Clearly, there are a lot more than just 3 places to visit in a city as busy and full of life as Bangkok. For the purposes of this post, though, we wanted to give a quick overview of a few sites we visited during a short trip at the end of 2019. If you have a few days to spend here, or even if you’re planning a longer trip, make sure you add these places to visit in Bangkok to your itinerary.
The Grand Palace
Bangkok’s major tourist attraction is the Grand Palace of Thailand and the Temple of the Emerald Buddha. Both are located on the same grounds and accessible with purchase of the same ticket. The Grand Palace has been the official residence of the Thai Kings since 1782 and the Temple of the Emerald Buddha is considered the main Buddhist temple in Thailand. Tickets can be bought on the Palace’s website in advance or at the ticket window on site. During our visit, we arrived early to try and avoid the worst of the crowds (and high temperatures). Luckily, we didn’t encounter any lines when buying tickets at the on site window.
In addition to The Grand Palace and the Temple of the Emerald Buddha, your admission ticket will also grant you access to the Queen Sirikit Museum of Textiles. Also on the Palace grounds, this museum is an illustration of the life of the Queen Mother and it is also a nice place to escape Bangkok’s sun and humidity. As a side note, we recommend using the bathrooms at the Queen Sirikit Museum when visiting as they are much cleaner than the public bathrooms at the palace.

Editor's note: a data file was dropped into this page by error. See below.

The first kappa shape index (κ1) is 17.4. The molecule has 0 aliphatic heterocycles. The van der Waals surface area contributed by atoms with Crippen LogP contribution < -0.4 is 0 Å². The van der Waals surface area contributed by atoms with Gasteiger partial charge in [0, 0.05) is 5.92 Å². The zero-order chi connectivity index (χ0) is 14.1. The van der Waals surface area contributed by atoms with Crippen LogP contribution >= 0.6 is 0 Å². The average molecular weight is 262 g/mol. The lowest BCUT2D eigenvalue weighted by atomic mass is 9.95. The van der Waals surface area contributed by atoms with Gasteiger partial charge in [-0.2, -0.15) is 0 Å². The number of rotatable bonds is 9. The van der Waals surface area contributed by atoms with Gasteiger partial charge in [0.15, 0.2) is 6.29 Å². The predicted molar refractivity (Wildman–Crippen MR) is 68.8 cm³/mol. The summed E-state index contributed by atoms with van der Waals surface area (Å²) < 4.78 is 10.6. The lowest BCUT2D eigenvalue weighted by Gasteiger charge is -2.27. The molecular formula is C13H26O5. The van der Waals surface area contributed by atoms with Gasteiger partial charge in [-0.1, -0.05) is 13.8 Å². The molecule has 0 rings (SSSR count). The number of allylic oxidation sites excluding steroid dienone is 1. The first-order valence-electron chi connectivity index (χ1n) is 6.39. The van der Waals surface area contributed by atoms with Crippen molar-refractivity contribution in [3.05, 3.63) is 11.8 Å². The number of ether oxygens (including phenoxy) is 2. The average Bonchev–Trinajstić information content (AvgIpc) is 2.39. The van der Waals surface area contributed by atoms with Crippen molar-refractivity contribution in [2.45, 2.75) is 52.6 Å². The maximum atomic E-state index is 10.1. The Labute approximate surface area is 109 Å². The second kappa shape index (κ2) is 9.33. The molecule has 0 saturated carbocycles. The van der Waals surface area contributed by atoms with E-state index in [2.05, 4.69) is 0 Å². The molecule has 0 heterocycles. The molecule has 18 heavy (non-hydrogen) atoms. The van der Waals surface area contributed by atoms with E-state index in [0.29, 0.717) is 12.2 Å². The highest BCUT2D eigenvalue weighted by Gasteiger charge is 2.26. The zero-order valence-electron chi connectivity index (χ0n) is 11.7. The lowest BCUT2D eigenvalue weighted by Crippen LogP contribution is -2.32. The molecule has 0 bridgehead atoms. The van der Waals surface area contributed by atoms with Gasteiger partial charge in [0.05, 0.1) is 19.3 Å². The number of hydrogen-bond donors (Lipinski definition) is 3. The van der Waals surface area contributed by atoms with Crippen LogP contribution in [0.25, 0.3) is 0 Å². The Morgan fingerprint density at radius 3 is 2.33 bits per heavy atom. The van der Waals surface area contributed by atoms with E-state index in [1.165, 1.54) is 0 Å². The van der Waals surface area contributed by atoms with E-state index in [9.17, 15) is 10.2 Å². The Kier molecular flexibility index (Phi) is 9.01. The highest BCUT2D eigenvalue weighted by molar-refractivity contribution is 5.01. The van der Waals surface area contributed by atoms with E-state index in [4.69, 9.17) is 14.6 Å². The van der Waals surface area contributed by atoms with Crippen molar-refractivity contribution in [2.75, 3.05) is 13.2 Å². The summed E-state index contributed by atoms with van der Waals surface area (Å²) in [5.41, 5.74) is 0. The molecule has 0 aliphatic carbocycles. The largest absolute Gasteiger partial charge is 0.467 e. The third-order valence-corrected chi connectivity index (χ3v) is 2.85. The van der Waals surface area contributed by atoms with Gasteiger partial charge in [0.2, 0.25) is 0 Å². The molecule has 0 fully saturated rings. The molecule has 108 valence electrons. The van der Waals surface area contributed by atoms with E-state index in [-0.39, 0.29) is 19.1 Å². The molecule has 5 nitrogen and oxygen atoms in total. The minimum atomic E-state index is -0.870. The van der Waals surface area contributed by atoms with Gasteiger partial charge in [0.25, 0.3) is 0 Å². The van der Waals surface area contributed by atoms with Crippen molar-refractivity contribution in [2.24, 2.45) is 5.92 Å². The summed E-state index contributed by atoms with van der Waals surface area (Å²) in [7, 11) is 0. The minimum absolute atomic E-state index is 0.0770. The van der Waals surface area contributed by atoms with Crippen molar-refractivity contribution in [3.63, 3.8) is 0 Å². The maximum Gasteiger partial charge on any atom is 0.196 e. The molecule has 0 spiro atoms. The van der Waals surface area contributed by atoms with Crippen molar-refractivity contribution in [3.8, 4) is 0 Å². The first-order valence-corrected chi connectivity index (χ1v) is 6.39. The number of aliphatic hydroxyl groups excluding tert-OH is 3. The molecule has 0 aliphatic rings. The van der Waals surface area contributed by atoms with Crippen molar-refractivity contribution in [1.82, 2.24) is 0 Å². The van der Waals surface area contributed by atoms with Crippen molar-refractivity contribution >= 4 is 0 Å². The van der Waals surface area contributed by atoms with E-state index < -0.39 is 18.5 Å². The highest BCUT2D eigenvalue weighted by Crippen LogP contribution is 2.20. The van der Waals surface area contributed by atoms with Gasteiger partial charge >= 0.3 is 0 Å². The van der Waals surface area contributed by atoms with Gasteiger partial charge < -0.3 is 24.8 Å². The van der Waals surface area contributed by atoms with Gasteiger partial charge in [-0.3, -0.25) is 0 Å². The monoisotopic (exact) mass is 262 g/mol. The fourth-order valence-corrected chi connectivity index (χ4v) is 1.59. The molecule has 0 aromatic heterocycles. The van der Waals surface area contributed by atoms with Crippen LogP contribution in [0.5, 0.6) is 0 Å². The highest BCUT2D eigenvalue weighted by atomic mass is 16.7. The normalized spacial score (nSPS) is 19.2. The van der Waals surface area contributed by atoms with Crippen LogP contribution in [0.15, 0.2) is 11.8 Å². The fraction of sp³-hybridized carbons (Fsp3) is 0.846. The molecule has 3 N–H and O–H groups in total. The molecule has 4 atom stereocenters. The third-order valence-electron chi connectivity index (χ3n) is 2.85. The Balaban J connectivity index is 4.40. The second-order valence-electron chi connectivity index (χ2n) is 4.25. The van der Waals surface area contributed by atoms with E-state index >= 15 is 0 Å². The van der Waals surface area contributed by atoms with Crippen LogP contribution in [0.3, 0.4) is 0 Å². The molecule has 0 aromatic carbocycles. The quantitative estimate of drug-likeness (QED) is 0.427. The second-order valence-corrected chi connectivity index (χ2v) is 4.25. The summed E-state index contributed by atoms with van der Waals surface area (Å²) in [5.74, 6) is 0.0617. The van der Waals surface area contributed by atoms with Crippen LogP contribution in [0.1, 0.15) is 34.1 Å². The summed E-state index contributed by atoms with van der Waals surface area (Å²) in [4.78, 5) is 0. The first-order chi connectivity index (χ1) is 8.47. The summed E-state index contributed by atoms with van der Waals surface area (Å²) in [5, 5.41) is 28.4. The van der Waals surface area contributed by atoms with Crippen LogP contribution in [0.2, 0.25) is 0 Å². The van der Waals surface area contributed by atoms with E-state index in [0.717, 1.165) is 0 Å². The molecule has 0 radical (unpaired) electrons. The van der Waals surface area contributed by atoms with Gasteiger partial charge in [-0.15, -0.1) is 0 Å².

River Cruise on Public Ferry Boats
Traveling like a local can be an adventure in and of itself in many places — and this is certainly the case in Bangkok. You can take one of Bangkok’s skytrain lines (BTS Silom Line) to the central ferry pier for the Chao Phraya Express Boat. Get off at the BTS station Saphan Taksin and transfer to the central ferry station, Sathorn (Taksin). From there find an attendant and tell them the name of the ferry station you want to get to. It’s important to have this information on hand ahead of time, as there are a lot of other vendors trying to sell tourist boat excursions — which are overpriced and won’t get you where you need to go.
For the Royal Palace, you want to take one of the ferry lines to Tha Chang (Station N9). From there, it is an easy 10 minute walk to the public entrance of the Royal Palace. Note, you will have to walk through a small area of shops when leaving the pier before you get to the street.
With the ferry you can also stop at the Buddhist temple, Wat Arun, on the west bank of the Chao Phraya River. Wat Arun is one of Thailand’s best known landmarks, and the view changes throughout the day as it reflects the sunlight. You can get off the ferry if you want to visit or just take in the views from the river by staying on the ferry when it stops at the station. There is a small entrance fee to visit the temple.
Have you ever visiting Bangkok? What werer your favorite places to visit in Bangkok and around the city?